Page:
# 3: Symmetry Classification of Molecules: Point Groups

- Page ID
- 9326

It is only possible for certain combinations of symmetry elements to be present in a molecule (or any other object). As a result, we may group together molecules that possess the same symmetry elements and classify molecules according to their symmetry. These groups of symmetry elements are called *point groups* (due to the fact that there is at least one point in space that remains unchanged no matter which symmetry operation from the group is applied). There are two systems of notation for labeling symmetry groups, called the Schoenflies and Hermann-Mauguin (or International) systems. The symmetry of individual molecules is usually described using the Schoenflies notation, and we shall be using this notation for the remainder of the course^{1}.

Some of the

point groupsshare their names with symmetryoperations, so be careful you do not mix up the two. It is usually clear from the context which one is being referred to.

### Molecular Point Groups

- \(C_1\) - contains only the identity (a \(C_1\) rotation is a rotation by 360° and is the same as the identity operation \(E\)) e.g. CHDFCl.

- \(C_i\) - contains the identity \(E\) and a center of inversion \(i\).

- \(C_S\) - contains the identity \(E\) and a plane of reflection \(\sigma\).

- \(C_n\) - contains the identity and an \(n\)-fold axis of rotation.

- \(C_{nv}\) - contains the identity, an \(n\)-fold axis of rotation, and \(n\) vertical mirror planes \(\sigma_v\).

- \(C_{nh}\) - contains the identity, an \(n\)-fold axis of rotation, and a horizontal reflection plane \(\sigma_h\) (note that in \(C_{2h}\) this combination of symmetry elements automatically implies a center of inversion).

- \(D_n\) - contains the identity, an \(n\)-fold axis of rotation, and \(n\) 2-fold rotations about axes perpendicular to the principal axis.

- \(D_{nh}\) - contains the same symmetry elements as \(D_n\) with the addition of a horizontal mirror plane.

- \(D_{nd}\) - contains the same symmetry elements as \(D_n\) with the addition of \(n\) dihedral mirror planes.

- \(S_n\) - contains the identity and
*one*\(S_n\) axis. Note that molecules only belong to \(S_n\) if they have not already been classified in terms of one of the preceding point groups (e.g. \(S_2\) is the same as \(C_i\), and a molecule with this symmetry would already have been classified).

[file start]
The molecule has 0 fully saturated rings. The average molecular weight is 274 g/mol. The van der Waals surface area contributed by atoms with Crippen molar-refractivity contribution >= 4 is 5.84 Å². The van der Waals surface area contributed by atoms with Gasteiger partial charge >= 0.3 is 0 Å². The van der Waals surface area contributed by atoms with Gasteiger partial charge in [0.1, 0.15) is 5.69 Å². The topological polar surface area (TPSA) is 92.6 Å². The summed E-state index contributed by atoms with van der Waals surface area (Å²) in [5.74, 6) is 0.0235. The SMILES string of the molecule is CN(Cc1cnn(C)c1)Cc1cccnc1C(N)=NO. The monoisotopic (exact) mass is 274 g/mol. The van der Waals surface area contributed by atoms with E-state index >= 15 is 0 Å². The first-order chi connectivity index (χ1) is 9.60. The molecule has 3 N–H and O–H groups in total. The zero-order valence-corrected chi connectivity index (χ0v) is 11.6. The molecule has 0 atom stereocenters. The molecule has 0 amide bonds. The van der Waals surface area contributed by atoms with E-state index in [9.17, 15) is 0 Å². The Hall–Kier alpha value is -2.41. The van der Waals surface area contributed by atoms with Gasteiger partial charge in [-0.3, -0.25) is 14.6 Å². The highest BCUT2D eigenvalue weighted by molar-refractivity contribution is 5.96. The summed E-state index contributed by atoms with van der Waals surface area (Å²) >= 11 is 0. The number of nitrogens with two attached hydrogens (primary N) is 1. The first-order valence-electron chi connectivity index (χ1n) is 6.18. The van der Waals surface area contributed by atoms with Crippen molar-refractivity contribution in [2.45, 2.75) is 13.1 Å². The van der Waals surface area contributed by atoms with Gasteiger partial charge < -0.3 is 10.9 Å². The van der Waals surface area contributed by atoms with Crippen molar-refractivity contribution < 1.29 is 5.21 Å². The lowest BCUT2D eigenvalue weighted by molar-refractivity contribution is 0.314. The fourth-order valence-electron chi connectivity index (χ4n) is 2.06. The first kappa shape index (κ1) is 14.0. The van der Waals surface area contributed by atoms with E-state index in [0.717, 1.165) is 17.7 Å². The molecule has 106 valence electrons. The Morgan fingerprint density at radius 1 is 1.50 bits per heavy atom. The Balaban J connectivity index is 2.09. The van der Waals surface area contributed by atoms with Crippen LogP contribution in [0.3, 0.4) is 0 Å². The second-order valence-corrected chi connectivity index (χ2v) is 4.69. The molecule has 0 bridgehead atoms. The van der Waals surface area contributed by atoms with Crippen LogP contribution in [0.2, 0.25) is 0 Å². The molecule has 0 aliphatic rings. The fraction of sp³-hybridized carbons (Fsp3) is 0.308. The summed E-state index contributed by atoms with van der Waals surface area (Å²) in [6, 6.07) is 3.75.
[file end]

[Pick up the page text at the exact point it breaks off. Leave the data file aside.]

The following groups are the cubic groups, which contain more than one principal axis. They separate into the tetrahedral groups (\(T_d\), \(T_h\) and \(T\)) and the octahedral groups (\(O\) and \(O_h\)). The icosahedral** **group also exists, but is not included below.

- \(T_d\) - contains all the symmetry elements of a regular tetrahedron, including the identity, 4 \(C_3\) axes, 3 \(C_2\) axes, 6 dihedral mirror planes, and 3 \(S_4\) axes e.g. \(CH_4\).

- \(T\) - as for \(T_d\) but no planes of reflection.
- \(T_h\) - as for \(T\) but contains a center of inversion.
- \(O_h\) - the group of the regular octahedron e.g. \(SF_6\).

- \(O\) - as for \(O_h\), but with no planes of reflection.

The final group is the full rotation group \(R_3\), which consists of an infinite number of \(C_n\) axes with all possible values of \(n\) and describes the symmetry of a sphere. Atoms (but no molecules) belong to \(R_3\), and the group has important applications in atomic quantum mechanics. However, we won’t be treating it any further here.

Once you become more familiar with the symmetry elements and point groups described above, you will find it quite straightforward to classify a molecule in terms of its point group. In the meantime, the flowchart shown below provides a step-by-step approach to the problem.

^{1}Though the Hermann-Mauguin system can be used to label point groups, it is usually used in the discussion of crystal symmetry. In crystals, in addition to the symmetry elements described above, translational symmetry elements are very important. Translational symmetry operations leave no point unchanged, with the consequence that crystal symmetry is described in terms of *space groups* rather than *point groups*.

### Contributors

Claire Vallance (University of Oxford)